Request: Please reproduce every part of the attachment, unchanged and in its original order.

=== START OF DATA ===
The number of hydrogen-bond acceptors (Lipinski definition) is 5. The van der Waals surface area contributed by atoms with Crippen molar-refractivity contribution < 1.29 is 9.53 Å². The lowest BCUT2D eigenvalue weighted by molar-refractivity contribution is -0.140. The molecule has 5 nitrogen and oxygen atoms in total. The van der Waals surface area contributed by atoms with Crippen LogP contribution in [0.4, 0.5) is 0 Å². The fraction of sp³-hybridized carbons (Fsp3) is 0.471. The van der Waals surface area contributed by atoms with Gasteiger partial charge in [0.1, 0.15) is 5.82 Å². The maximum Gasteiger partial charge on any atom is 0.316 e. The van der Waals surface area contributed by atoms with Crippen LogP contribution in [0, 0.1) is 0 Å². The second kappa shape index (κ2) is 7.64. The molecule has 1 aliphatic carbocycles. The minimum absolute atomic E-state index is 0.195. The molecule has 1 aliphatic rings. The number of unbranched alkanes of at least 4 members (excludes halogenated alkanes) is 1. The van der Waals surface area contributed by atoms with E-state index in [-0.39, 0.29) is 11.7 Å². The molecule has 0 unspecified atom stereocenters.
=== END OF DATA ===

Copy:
The number of hydrogen-bond acceptors (Lipinski definition) is 5. The van der Waals surface area contributed by atoms with Crippen molar-refractivity contribution < 1.29 is 9.53 Å². The lowest BCUT2D eigenvalue weighted by molar-refractivity contribution is -0.140. The molecule has 5 nitrogen and oxygen atoms in total. The van der Waals surface area contributed by atoms with Crippen LogP contribution in [0.4, 0.5) is 0 Å². The fraction of sp³-hybridized carbons (Fsp3) is 0.471. The van der Waals surface area contributed by atoms with Gasteiger partial charge in [0.1, 0.15) is 5.82 Å². The maximum Gasteiger partial charge on any atom is 0.316 e. The van der Waals surface area contributed by atoms with Crippen LogP contribution in [0, 0.1) is 0 Å². The second kappa shape index (κ2) is 7.64. The molecule has 1 aliphatic carbocycles. The minimum absolute atomic E-state index is 0.195. The molecule has 1 aliphatic rings. The number of unbranched alkanes of at least 4 members (excludes halogenated alkanes) is 1. The van der Waals surface area contributed by atoms with E-state index in [-0.39, 0.29) is 11.7 Å². The molecule has 0 unspecified atom stereocenters.